The setup has no pop up menus for quickly selecting from a large list of options. For example, when picking a clock multiplier or FSB frequency you have to scroll through all of the values before getting to the one you want. In contrast, the newer Award BIOSes you can hit the enter key to bring up a popup displaying all of the possible options, sometimes allowing you to input a value manually. The BIOS also lacks the option of disabling Halt on Keyboard errors which was a problem for us since the BIOS kept on reporting a "Keyboard Connected Incorrectly" error, most likely because of our KVM switch box.

The K7T266 Pro2-RU could have been a very nice contender, but what MSI did hardly makes the board one of the best. The choice of AMI BIOS significantly reduces the usability. The choice of NEC USB 2.0 chips does make the board unique, but unless you have any USB 2.0 devices, you would better off searching for another KT266A solution.



Shuttle AK31 Revision 3.1


Click to Enlarge

Shuttle AK31 Revision 3.1

CPU Interface
Socket-A
Chipset
VT 8366A North Bridge
VT 8233 South Bridge
Form Factor
ATX
Bus Speeds
100 - 166 MHz (1MHz increments)
Core Voltages Supported
-0.100V to +0.275V (over default core)
I/O Voltages Supported
Not Configurable
DRAM Voltages Supported
2.5 / 2.55 / 2.6 / 2.7 V
Memory Slots
4 184-pin DDR DIMM Slots
Expansion Slots
1 AGP Slot
6 PCI Slots
1 CNR Slot
Onboard RAID
N/A
Onboard USB 2.0/IEEE-1394
N/A
Onboard Audio
VIA VT1611A AC97 CODEC

The AK31 Revision 3.1 is the only other motherboard in this roundup other than the ABIT KR7-RAID that has 4 DIMM slots. And surprisingly, the 4 DIMMs ran flawlessly without any problems, even when fully populated.

The board uses the same Award BIOS setup as the EPoX 8KHA+ so there's no real complaint in that department. When we originally started testing the board it had a much older BIOS on it (revision E6), which was horribly unstable. Using the latest E9 BIOS with official support for the Athlon XP, all of our stability issues were solved.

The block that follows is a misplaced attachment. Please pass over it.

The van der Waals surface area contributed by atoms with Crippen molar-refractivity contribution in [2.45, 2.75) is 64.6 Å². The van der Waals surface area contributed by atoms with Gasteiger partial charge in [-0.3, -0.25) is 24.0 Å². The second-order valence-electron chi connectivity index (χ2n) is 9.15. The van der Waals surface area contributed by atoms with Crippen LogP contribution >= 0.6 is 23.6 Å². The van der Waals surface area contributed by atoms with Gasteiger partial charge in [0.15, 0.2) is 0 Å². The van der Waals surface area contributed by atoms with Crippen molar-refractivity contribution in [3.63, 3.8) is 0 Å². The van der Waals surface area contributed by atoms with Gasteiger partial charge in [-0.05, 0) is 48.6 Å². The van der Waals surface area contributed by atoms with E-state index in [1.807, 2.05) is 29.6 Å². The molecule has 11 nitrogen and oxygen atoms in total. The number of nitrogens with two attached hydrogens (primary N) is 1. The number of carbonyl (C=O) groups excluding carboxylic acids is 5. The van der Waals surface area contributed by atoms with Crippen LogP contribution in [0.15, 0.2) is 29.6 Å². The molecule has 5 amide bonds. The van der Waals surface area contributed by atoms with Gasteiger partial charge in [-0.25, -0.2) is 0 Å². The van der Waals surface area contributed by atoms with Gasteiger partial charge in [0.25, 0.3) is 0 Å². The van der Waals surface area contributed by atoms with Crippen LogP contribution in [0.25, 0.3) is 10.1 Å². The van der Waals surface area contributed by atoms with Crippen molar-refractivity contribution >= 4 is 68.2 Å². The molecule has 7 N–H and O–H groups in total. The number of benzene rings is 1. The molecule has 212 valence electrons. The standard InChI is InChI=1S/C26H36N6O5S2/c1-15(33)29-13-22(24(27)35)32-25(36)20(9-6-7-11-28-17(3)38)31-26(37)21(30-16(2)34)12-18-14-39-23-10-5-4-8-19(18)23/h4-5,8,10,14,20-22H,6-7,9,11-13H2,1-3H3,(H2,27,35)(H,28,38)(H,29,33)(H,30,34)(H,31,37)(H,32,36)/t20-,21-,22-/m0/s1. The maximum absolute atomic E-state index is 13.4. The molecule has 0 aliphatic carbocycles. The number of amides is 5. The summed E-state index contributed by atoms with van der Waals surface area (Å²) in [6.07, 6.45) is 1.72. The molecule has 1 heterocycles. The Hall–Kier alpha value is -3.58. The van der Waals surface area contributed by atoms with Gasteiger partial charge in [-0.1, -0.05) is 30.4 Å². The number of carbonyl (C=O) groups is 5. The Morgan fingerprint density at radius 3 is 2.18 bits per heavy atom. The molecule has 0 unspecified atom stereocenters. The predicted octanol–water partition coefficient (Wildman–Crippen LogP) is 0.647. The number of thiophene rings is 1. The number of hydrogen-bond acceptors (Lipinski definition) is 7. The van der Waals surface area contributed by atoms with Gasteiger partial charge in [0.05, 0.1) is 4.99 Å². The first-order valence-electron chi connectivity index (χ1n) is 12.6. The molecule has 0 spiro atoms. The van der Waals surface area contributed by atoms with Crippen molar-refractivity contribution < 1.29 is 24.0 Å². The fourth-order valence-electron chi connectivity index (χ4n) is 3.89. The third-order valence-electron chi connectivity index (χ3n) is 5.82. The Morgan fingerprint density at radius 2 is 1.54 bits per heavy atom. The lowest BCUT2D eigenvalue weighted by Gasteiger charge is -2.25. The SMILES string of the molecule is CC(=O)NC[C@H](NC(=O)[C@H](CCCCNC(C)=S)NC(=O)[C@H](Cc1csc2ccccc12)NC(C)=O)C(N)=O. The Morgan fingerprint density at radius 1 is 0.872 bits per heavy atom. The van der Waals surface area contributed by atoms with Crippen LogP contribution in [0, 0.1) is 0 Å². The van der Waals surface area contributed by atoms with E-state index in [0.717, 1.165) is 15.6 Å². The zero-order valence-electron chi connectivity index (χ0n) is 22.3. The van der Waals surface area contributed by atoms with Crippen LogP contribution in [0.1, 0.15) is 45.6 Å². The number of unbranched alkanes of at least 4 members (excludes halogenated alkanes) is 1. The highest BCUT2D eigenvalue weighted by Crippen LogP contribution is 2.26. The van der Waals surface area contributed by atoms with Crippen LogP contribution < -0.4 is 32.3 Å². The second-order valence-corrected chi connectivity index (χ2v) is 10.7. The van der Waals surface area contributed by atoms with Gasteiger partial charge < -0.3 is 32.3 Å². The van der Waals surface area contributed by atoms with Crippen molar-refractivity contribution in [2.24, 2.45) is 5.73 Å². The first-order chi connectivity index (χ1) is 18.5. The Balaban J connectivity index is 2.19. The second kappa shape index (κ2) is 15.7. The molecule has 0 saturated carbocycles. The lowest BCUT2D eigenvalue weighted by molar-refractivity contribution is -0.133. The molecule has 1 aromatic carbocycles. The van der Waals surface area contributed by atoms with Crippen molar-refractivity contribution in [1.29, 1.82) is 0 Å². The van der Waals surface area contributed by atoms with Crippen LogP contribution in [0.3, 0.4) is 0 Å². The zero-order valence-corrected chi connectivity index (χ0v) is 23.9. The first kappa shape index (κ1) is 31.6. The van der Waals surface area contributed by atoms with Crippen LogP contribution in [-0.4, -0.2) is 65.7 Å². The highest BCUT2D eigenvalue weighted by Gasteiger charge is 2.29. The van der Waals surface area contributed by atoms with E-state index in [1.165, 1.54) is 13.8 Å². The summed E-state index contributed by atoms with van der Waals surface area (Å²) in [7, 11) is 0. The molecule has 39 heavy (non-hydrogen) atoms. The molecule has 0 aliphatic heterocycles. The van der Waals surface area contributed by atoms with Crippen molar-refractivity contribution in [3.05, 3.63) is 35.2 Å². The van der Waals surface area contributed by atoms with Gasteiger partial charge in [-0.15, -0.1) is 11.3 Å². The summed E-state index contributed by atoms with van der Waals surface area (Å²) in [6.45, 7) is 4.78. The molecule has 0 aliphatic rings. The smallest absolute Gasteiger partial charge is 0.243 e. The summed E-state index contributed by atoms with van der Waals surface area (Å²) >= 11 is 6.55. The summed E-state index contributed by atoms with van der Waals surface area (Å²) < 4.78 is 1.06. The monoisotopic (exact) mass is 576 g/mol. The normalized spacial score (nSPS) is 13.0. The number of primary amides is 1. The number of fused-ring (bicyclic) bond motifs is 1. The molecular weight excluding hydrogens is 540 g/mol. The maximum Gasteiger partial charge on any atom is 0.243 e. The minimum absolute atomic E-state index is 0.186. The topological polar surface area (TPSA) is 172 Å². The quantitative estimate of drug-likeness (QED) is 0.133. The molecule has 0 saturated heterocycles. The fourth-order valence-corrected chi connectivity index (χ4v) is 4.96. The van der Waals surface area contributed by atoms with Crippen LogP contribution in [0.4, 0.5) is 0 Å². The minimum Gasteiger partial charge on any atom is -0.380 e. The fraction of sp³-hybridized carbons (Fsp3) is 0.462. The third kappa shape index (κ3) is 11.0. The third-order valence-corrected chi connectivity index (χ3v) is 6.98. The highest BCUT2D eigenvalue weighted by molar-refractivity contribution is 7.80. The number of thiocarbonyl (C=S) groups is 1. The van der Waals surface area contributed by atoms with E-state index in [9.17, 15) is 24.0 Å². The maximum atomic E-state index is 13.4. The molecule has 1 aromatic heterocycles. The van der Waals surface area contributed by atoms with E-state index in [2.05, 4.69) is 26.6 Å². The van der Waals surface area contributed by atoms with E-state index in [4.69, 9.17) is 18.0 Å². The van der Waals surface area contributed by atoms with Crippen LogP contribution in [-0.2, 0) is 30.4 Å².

After using the newer BIOS the number of complaints were significantly reduced - to just three. For some reason our unlocked Athlon XP 1800+ would randomly be set to 1700+ (1.47GHz instead of 1.53GHz) when the multiplier was set to Auto in the BIOS. We resolved this issue by forcing it to be 11.5x in the BIOS. The other complaint was the inability to set the memory clock to the FSB clock (host clock) - 33MHz which would be perfect if you're going to be overclocking to the 166MHz FSB. Luckily that option isn't too difficult to add in to a later BIOS revision. The final complaint and most unusual is that the AK31 would not properly set the memory timings when the BIOS was set to detect the proper timings from the SPD EPROM on the DIMMs themselves. We used SPD to set the memory timings on all of the boards to create a level playing field, but when we did so on the AK31, the performance plummeted. Setting the timings manually fixed this but there's no reason SPD shouldn't work the way it's supposed to.